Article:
It seems that many Council members, including several of the elected members that joined the Council in 2024—Algeria, Guyana, the ROK, Sierra Leone, and Slovenia—support retaining a robust mandate for UNAMA. During the upcoming mandate renewal negotiations, these members may express a preference for a straightforward renewal of the mission’s mandate and seek to insulate the discussions on UNAMA from more controversial issues, such as the appointment of a Special Envoy for Afghanistan.

Japan is the penholder on Afghanistan.

Sign up for SCR emails

Security Council Resolutions
29 December 2023S/RES/2721 This resolution, among other matters, requested the Secretary-General to appoint a Special Envoy on Afghanistan in consultation with a range of stakeholders, welcomed the Secretary-General’s intention to convene the next meeting of the group of Special Envoys and Special Representatives on Afghanistan, and encouraged the meeting to discuss the recommendations of the independent assessment on Afghanistan.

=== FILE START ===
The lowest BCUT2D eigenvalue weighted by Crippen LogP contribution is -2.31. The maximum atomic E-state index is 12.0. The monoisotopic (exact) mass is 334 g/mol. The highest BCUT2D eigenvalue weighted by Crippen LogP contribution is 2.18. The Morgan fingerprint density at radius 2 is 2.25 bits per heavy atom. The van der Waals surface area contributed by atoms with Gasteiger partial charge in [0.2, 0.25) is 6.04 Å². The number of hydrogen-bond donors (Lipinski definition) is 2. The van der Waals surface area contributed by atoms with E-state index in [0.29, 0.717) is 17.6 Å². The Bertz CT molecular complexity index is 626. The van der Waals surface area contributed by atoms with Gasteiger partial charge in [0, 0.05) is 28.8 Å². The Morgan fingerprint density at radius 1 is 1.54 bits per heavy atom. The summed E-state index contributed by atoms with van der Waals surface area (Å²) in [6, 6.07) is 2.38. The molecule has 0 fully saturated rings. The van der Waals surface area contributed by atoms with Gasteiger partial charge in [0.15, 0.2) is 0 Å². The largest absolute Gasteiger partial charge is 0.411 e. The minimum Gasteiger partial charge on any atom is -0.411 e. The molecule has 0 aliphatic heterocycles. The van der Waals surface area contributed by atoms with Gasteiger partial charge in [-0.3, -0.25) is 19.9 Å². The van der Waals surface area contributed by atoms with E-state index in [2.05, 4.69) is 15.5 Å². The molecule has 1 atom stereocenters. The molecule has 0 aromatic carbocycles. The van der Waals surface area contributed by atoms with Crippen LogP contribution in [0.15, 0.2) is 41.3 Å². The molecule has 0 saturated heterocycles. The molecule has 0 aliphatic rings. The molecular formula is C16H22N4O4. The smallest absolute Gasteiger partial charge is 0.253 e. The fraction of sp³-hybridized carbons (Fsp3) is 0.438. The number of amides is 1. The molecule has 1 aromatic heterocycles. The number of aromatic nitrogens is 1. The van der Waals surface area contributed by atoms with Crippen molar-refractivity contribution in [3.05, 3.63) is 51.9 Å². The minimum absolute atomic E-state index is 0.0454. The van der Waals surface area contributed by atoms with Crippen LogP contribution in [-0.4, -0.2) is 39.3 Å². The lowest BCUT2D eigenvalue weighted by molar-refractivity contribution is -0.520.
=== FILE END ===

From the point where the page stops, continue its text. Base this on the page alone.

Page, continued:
16 March 2023S/RES/2678 This resolution extended UNAMA’s mandate until 17 March 2024.

Subscribe to receive SCR publications